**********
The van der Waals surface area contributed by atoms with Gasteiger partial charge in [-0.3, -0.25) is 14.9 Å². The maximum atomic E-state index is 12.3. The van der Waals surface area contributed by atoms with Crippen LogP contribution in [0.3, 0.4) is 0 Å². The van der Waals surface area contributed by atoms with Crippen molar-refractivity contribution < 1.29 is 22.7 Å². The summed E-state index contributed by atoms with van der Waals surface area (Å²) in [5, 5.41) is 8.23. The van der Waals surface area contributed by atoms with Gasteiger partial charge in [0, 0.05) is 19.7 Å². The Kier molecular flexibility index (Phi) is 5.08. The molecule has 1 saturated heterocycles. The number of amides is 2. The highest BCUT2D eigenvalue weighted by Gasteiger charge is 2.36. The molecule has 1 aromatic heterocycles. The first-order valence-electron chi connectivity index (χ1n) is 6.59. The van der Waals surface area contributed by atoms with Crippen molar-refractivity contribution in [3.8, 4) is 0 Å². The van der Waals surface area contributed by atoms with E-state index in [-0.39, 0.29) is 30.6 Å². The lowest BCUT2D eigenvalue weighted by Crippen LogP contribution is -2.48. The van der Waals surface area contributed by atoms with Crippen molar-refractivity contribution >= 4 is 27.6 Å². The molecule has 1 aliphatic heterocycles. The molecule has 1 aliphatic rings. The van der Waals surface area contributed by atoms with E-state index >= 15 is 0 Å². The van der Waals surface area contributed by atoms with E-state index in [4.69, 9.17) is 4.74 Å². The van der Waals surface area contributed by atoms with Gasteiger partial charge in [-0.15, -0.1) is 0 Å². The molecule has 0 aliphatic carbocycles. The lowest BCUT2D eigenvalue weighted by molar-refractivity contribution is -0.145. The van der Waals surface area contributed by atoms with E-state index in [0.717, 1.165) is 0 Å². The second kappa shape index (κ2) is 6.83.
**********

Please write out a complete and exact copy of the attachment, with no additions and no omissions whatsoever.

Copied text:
The van der Waals surface area contributed by atoms with Gasteiger partial charge in [-0.3, -0.25) is 14.9 Å². The maximum atomic E-state index is 12.3. The van der Waals surface area contributed by atoms with Crippen LogP contribution in [0.3, 0.4) is 0 Å². The van der Waals surface area contributed by atoms with Crippen molar-refractivity contribution < 1.29 is 22.7 Å². The summed E-state index contributed by atoms with van der Waals surface area (Å²) in [5, 5.41) is 8.23. The van der Waals surface area contributed by atoms with Gasteiger partial charge in [0, 0.05) is 19.7 Å². The Kier molecular flexibility index (Phi) is 5.08. The molecule has 1 saturated heterocycles. The number of amides is 2. The highest BCUT2D eigenvalue weighted by Gasteiger charge is 2.36. The molecule has 1 aromatic heterocycles. The first-order valence-electron chi connectivity index (χ1n) is 6.59. The van der Waals surface area contributed by atoms with Crippen molar-refractivity contribution in [3.8, 4) is 0 Å². The van der Waals surface area contributed by atoms with E-state index in [-0.39, 0.29) is 30.6 Å². The lowest BCUT2D eigenvalue weighted by Crippen LogP contribution is -2.48. The van der Waals surface area contributed by atoms with Crippen molar-refractivity contribution >= 4 is 27.6 Å². The molecule has 1 aliphatic heterocycles. The molecule has 1 aliphatic rings. The van der Waals surface area contributed by atoms with E-state index >= 15 is 0 Å². The van der Waals surface area contributed by atoms with E-state index in [4.69, 9.17) is 4.74 Å². The van der Waals surface area contributed by atoms with Gasteiger partial charge in [-0.15, -0.1) is 0 Å². The molecule has 0 aliphatic carbocycles. The lowest BCUT2D eigenvalue weighted by molar-refractivity contribution is -0.145. The van der Waals surface area contributed by atoms with E-state index in [0.717, 1.165) is 0 Å². The second kappa shape index (κ2) is 6.83.